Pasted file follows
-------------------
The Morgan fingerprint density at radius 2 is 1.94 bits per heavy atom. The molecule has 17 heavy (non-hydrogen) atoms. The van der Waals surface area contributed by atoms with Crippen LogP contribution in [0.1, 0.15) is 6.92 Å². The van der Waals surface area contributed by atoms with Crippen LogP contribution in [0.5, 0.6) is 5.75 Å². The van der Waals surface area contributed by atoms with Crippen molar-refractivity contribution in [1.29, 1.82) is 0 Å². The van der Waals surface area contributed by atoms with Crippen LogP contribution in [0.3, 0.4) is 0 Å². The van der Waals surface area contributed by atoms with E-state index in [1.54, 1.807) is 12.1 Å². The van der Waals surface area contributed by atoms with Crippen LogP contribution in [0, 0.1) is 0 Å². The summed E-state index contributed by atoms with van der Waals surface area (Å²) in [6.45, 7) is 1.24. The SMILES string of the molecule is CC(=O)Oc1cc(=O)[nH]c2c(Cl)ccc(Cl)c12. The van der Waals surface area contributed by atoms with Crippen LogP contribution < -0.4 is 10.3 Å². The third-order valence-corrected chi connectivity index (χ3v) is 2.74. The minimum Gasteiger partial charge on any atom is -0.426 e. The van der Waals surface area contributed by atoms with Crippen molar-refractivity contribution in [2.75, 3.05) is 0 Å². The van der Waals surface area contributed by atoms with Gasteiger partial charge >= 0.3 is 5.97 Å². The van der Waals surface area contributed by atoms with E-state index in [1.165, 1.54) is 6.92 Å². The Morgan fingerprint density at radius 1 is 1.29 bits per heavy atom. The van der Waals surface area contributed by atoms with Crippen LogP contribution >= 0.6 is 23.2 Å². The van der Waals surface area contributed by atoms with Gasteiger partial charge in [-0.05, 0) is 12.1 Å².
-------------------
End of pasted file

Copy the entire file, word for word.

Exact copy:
The Morgan fingerprint density at radius 2 is 1.94 bits per heavy atom. The molecule has 17 heavy (non-hydrogen) atoms. The van der Waals surface area contributed by atoms with Crippen LogP contribution in [0.1, 0.15) is 6.92 Å². The van der Waals surface area contributed by atoms with Crippen LogP contribution in [0.5, 0.6) is 5.75 Å². The van der Waals surface area contributed by atoms with Crippen molar-refractivity contribution in [1.29, 1.82) is 0 Å². The van der Waals surface area contributed by atoms with Crippen LogP contribution in [0.3, 0.4) is 0 Å². The van der Waals surface area contributed by atoms with E-state index in [1.54, 1.807) is 12.1 Å². The van der Waals surface area contributed by atoms with Crippen LogP contribution in [0, 0.1) is 0 Å². The summed E-state index contributed by atoms with van der Waals surface area (Å²) in [6.45, 7) is 1.24. The SMILES string of the molecule is CC(=O)Oc1cc(=O)[nH]c2c(Cl)ccc(Cl)c12. The van der Waals surface area contributed by atoms with Crippen LogP contribution < -0.4 is 10.3 Å². The third-order valence-corrected chi connectivity index (χ3v) is 2.74. The minimum Gasteiger partial charge on any atom is -0.426 e. The van der Waals surface area contributed by atoms with Crippen molar-refractivity contribution in [2.75, 3.05) is 0 Å². The van der Waals surface area contributed by atoms with Gasteiger partial charge >= 0.3 is 5.97 Å². The van der Waals surface area contributed by atoms with E-state index in [1.165, 1.54) is 6.92 Å². The Morgan fingerprint density at radius 1 is 1.29 bits per heavy atom. The van der Waals surface area contributed by atoms with Crippen LogP contribution >= 0.6 is 23.2 Å². The van der Waals surface area contributed by atoms with Gasteiger partial charge in [-0.05, 0) is 12.1 Å².